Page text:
The attraction to parents is underpinned by the degree of autonomy given to free schools, which, unlike public schools, can choose or reject children at will. On average, free schools are smaller and tend to be more traditional. They admit fewer children with special needs and fewer from ethnic minorities.

But compared to Britain's independent schools, free schools are far less exclusive.

According to Lejf Moos, associate professor at the Danish University of Education in Copenhagen: "Pretty ordinary people choose free schools. Up to 85 per cent of the funding comes from the state. Very often the smaller schools cut down on cleaning and parents help out to keep fees low."

In contrast with the UK, Denmark's public and private sectors have far more in common than divides them, and teachers move between the two sectors far more readily than in Britain. The explanation lies in the values of Grundtvig, whose influence is felt in public schools almost as much as the free schools he inspired. Indeed, his influence runs right through Danish social and political life.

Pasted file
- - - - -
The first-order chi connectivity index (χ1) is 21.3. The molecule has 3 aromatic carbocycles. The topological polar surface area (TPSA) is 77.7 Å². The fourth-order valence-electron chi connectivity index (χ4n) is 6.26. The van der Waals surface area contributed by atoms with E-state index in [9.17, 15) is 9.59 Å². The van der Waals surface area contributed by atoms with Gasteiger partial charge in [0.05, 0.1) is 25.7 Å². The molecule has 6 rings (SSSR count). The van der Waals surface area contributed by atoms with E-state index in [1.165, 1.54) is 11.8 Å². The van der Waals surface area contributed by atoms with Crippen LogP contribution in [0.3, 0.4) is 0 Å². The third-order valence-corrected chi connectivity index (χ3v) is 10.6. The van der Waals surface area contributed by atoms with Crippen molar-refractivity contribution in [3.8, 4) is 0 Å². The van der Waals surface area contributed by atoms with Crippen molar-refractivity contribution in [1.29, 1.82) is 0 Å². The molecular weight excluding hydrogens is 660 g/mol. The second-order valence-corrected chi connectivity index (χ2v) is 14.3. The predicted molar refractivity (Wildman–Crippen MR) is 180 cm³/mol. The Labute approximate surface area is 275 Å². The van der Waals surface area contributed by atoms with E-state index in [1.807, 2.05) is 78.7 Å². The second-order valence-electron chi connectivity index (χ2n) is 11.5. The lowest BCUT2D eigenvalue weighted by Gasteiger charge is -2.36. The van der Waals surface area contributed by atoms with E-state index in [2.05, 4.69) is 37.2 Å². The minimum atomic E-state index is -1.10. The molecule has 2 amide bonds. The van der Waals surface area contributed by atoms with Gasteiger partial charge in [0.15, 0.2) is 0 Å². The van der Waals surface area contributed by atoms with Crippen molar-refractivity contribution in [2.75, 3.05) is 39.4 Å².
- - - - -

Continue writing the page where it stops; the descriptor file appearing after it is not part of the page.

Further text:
Nowhere is that felt more closely than in the largest group of free schools, which describe themselves as Grundtvigian. According to Mogens Krabek, head of Bording Friskole in Copenhagen - which has 360 pupils between six and 16 on its register - the emphasis in these schools is on the social, personal and cultural development of individuals, rather than on subject knowledge and skills. Teaching core values of self-reliance, respect for community and democracy are particularly important, he says.

"I would be enormously disappointed if our pupils left school as egoists. I want them to become socially-adjusted human beings who commit themselves to communities."

The emphasis on child-centred learning and pastoral support that is the norm in Grundtvigian schools also characterises the public sector. While free schools have few restrictions on what they teach or how they teach it, they are expected to "measure up" to the educational standards provided in the public schools. Equally, public schools have traditionally had to adjust to compete with the private sector.

In the past 20 years competition from the private sector has increased and, as in other countries, the Danish government has responded by giving public schools greater autonomy. Unlike in Britain, however, where the focus has been on academic results and the 3Rs, competition has tended to confirm support for Grundtvig and the value of a liberal education.